We’ve seen it modeled often in one of two ways. We’ve seen the codependent who tries to save everyone (I used to be one of those), and we also see the person who puts up so many “self-care” boundaries that she is actually isolating (I’ve also been one of those).  But if we have the courage to look somewhere in the middle, somewhere inside the beauty of our own stories, we can find a balance that brings an incredible amount of outflow.

I’m a believer that we can really “have it all” and have it all with excellence.  I’ve seen that manifest in my reality and it is continuing to do so, and it’s been not only productive but also incredibly healing.  I can be a wife and a mom who loves her home and also has a passion for other work and endeavors. It’s actually my best life!

And it’s in the simplicity of self-care. It’s in the simplicity of giving myself a few minutes of quiet and stillness, in writing and in art, in yoga and in honoring my gifts. It takes it’s shape in various forms on various days. But as I honor what is inside myself, I have enough bandwidth to meet the needs and responsibilities around me well. As I’ve started to receive love for myself, I’ve been able to start loving others more abundantly. And it’s one of the easiest (and yet disciplined) things I’ve ever done.

It doesn’t mean that the rest of the week is peaches and cream and that everything goes perfectly. Please don’t peak your head in the door when we’ve woken up late, and I’m trying to get three kids out the door in the sopping rain to take my oldest to preschool on time! There is still much to process through and work through and try to understand, but there’s a grace in the process when I know there is a creative date waiting for my presence.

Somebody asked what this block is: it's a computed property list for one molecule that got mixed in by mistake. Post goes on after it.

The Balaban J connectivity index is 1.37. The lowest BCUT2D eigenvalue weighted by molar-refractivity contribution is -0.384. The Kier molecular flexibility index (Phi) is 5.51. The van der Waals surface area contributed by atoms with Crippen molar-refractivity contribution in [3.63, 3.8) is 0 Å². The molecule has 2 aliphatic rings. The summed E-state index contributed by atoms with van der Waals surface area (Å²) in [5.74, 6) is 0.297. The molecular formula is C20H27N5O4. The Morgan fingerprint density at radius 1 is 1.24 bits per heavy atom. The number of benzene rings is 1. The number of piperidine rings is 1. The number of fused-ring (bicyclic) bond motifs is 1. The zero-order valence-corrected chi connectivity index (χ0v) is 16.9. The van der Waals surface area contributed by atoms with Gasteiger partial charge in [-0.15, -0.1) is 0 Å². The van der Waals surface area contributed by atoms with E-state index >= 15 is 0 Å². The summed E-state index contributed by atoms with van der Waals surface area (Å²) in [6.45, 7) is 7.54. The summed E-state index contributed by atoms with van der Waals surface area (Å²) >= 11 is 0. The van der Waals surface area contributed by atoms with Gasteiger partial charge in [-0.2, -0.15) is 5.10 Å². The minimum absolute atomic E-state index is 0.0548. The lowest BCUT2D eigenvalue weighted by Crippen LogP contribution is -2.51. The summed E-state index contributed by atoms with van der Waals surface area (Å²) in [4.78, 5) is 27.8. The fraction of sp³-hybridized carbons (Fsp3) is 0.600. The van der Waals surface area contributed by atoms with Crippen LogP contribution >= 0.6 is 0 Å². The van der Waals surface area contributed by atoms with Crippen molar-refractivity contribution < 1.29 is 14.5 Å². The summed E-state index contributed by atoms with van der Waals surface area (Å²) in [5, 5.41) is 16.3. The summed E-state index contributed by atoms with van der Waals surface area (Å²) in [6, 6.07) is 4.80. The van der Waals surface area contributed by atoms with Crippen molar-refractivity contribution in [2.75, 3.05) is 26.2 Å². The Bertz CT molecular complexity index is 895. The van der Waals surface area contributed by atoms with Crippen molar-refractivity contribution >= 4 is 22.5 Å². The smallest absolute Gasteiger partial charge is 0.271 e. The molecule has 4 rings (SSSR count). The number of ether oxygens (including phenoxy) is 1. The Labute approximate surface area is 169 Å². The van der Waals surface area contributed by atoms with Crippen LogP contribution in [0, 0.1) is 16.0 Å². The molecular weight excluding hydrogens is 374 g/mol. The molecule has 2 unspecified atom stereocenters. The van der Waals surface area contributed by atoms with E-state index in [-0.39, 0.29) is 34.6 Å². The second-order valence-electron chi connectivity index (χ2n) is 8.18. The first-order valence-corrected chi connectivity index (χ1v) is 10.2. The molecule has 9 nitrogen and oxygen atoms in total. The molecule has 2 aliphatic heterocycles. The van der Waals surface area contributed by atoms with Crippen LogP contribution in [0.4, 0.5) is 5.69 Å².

So, give yourself a break! Especially if you’re a mom. Make sure you’ve set aside time for you; not only to rest or relax but also time for you to build into yourself. Create. Honor your life and your gifts by giving yourself a hand; you’ll be amazed at how your authenticity has the power to effect others’ positively!

Part 2 coming next week. I’ll talk about boundaries in relationships!

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Follow the Intercession

Follow the Intercession

The greatest gift in my life as a person, a wife, a mother, and a friend is intercession. CS Lewis says “Pain insists upon being attended to. God whispers to us in our pleasures, speaks in our consciences, but shouts in our pains. It is his megaphone to rouse a deaf world.” If you are a person, it is inevitable; you know pain.

If you have ever birthed a child, you know pain. If you have every carried a friend’s burden, you know pain. If you have ever had a loved one pass on from this life, you know pain. If you have ever really lived, you know pain.